It is difficult to accept change of any kind, more so in the form of a new boss. So as the new manager of a team, here are some things you can do to get your new team on your side.Meenakshi Vijay
Change is an invaluable element in the universe. It is the test that each one of us experience at various stages in our life. It is an inevitable, yet an important phase that can make or stump a person’s growth process.
At work, there are many aspects of change that we encounter. One of them is inheriting a new team, which in my opinion is often a difficult process. When a team gets a new boss, there is generally an air of discomfort. Having a new boss is like starting all over again to prove your efficiency all over again. Both parties--boss and team member--need to build the bridge of trust to get things on the move.
How then to tackle this?
HR – the bridge builder.
Human Resources play a crucial role in employee relations and management. It would be do a lot of good if the HR department takes the initiative of building the bridge between the two parties.
A positive build up to the new boss would help the team assess and gauge what they can expect. This could be through an orientation programme with the team or sharing a simple profile of the new manager.
The HR team should in turn share the profiles of the team members to the joining manager. A short note on each with their photos will help the new manager little prepared on day one. This actually will serve as an ice-breaker for both the parties.
Tackling the first impression
With the initial introduction, there is definitely an air of familiarity, which sets the stage to take things further.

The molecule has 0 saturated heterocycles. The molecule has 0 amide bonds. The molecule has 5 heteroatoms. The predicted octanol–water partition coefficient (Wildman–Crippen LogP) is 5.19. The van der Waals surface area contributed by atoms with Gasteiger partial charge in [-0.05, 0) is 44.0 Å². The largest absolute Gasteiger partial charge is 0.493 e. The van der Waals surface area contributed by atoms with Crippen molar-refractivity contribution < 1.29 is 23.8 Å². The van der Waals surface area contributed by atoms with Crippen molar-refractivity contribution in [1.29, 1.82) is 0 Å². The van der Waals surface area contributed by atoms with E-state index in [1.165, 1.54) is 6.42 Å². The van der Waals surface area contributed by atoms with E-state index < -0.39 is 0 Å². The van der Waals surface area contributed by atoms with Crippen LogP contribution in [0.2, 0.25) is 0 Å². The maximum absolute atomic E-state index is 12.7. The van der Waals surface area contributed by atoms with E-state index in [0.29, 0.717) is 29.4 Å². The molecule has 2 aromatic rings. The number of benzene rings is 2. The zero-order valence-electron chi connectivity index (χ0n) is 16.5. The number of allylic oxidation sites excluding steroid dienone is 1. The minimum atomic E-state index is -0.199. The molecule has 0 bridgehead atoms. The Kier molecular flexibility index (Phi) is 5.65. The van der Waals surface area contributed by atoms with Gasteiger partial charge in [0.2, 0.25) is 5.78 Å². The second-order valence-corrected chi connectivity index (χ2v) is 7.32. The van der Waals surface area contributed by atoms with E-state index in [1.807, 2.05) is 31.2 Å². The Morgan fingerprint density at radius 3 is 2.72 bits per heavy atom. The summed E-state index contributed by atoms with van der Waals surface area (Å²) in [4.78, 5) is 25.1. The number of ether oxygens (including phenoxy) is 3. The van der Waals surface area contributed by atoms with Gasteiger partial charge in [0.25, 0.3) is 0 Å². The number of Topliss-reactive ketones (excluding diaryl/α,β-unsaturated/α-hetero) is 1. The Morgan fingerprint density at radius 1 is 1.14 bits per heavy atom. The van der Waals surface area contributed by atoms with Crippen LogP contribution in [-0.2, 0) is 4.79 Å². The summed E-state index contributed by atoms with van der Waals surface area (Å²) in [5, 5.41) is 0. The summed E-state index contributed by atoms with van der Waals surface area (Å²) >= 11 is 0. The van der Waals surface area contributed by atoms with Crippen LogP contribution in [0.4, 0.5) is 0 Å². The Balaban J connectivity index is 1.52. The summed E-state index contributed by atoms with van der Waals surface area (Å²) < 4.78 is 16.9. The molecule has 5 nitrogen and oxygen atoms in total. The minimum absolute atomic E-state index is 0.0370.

Being a little mindful and playing to the strength of your experience will help not just in your professional growth, it is sure to give unexpected great returns in the long run personally as well.
Having the set the premises of expectations and having fairly established a bond, it is time for you to find out the SWOT of your team members. This is something most managers put in the backburner. Being genuinely interested in your team not only helps you in achieving your goals sooner, it helps build confidence and trust among the team members and a sense of camaraderie.
A word of advice to the team: see the silver lining before you call the clouds dark.
As much as it is difficult to adjust to a new boss, it is equally compelling and stressing for the new boss to inherit a team. Before you rush to judge, do the following:
If yes, then have a heart-to-heart talk with the new boss. There are no two ways to it. Speak on the areas of concern without being emotional. Be practical.If the boss is helping you grow professionally be thankful and learn more.
Make it a win–win situation. Sometimes change brings out the best. Sometimes getting out of your comfort zone is the nudge that you needed to grow as a professional.
Remember in your career growth, you too would inherit a team. What you play today will shape you into the professional you would be tomorrow.
Happy team building!
(Disclaimer: The views and opinions expressed in this article are those of the author and do not necessarily reflect the views of YourStory.)